The Big Idea: Chris Panatier

How do we know what we know? In Stringers, author Chris Panatier posits a wild premise… and an even wilder way of getting that knowledge out into the world.


Stringers features individuals who have knowledge they can’t explain called, well…“Stringers”. Our main character Ben’s knowledge centers on three distinct areas: nitty-gritty of animal reproduction in eyeball-exploding detail, antique watches, and also something called The Chime, but he doesn’t know what it is. There are others in the galaxy, and presumably the Universe, who are like Ben.

Another POV, a pipefitter from the planet Scella named Naecia HyRope, is tormented by an algorithm and plans for a mysterious machine that she feels compelled to build. Oush-Sadicet Ciksever, a side-character, is possessed of information on theoretical weapons systems as well as the ins and outs of Boblet farming (“small, roundish, six-legged oinkers, bred in order to guard livestock”). Again, none of these people know why they have this extra gunk in their brains, but unfortunately, there are people do (it’s bounty hunters). And sometimes, that information can be valuable.

*Teeny* spoiler: Stringers are people who have limited access to consciousness of the dead. Ew. Oh, and consciousness is a ubiquitous type of particle matter called the “Oblivion Fray”.

The problem for bounty hunters is that Stringers usually aren’t super keen on giving up their secrets…and sometimes those secrets are buried so deeply in the subconscious mind that they aren’t readily accessible anyway. How then to get them out?

I wanted to get creative here, while hopefully not overshooting my audience’s patience. Some of the obvious methods for extracting information I considered were interrogation, torture, drugging, downloading a subject’s brain to a thumb drive—you know, the usual. I wanted to push the boundaries beyond what I’d seen before. Our main protagonist, Ben, is a big fly-fisherman. So, I thought, let’s treat his brain like a body of water. How do you find things at the bottom of a river in a really dramatic and devastating way? You dredge it.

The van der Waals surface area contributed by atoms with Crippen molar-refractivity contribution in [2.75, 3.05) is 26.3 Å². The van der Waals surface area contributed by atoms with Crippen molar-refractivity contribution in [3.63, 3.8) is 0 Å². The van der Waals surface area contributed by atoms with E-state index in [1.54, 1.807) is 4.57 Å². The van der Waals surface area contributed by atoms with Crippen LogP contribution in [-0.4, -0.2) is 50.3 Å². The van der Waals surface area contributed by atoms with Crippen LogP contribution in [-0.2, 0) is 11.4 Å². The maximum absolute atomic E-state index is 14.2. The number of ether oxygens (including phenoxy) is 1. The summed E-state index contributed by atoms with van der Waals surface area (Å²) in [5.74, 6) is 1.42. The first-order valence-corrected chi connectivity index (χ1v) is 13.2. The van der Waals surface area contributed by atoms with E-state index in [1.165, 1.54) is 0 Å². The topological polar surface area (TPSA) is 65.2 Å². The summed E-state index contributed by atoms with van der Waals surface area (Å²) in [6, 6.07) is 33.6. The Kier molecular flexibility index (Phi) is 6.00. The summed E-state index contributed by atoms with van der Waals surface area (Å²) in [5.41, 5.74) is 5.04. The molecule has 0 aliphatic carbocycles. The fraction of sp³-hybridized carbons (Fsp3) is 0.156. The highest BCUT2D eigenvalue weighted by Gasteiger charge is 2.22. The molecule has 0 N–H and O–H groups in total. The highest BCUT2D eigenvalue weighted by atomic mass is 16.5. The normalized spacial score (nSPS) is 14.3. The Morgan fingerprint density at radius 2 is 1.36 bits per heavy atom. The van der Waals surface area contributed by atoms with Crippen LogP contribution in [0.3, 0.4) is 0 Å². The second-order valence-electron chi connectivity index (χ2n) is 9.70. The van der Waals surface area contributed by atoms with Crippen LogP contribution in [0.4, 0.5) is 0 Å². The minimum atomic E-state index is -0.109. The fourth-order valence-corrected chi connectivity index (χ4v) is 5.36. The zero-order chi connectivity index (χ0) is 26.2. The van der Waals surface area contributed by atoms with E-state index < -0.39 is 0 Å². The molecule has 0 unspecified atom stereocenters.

Enter the Neural Dredge, a super-computer “videogame coffin” with an interactive glass lid. It works by creating a link between machine and subject by “baiting” the subject’s brain with flashing images projected on the glass that the person sees from inside. These images are simple shapes, presented in a variety of Tron colors, and it’s implied in the story that these shapes, together with their sequence and color are a sort of “language” of deep subconsciousness.

Eventually, the person being dredged learns that if they blink the afterimage of one shape over a subsequent shape, they begin to make sense. The subject’s progress in building these larger structures allows the machine to go deeper, churning up visual packets of “glimmers” dredged from the consciousnesses of others residing in the Stringer’s brain. Glimmers present as small vignettes of the life of another as seen through their eyes.

Could a Stringer just shut their eyes? Sure, but then they get a drug called anxiolysin; and its side effects are usually enough to force cooperation.

Is dredging good for you? It’s not advisable. It induces nausea (Ben lets fly during his first session), headache, fatigue, and malaise. And the more a Stringer is dredged, the more coherence they lose; coherence being a measure of how much a person is themself. The deeper one goes into their subconscious, the more they lose. If they go too deep, their own consciousness unravels into the Oblivion Fray like a ball of yarn. The Universe takes you back.

That’s the big idea for gaining access to potentially valuable secrets from those with the Stringer’s curse. Now, if you suspect that you may be a Stringer, the best way to avoid being picked up by a bounty hunter and ending up in a neural dredge is to never, ever, do internet research about your condition. So long as you aren’t sending signals into space at the speed of light, no one lurking in the void will be the wiser.

Stringers: Amazon|Barnes & Noble|Indiebound|Powell’s

Visit the author’s site. Follow him on Twitter.

2 Comments on “The Big Idea: Chris Panatier”

%d bloggers like this: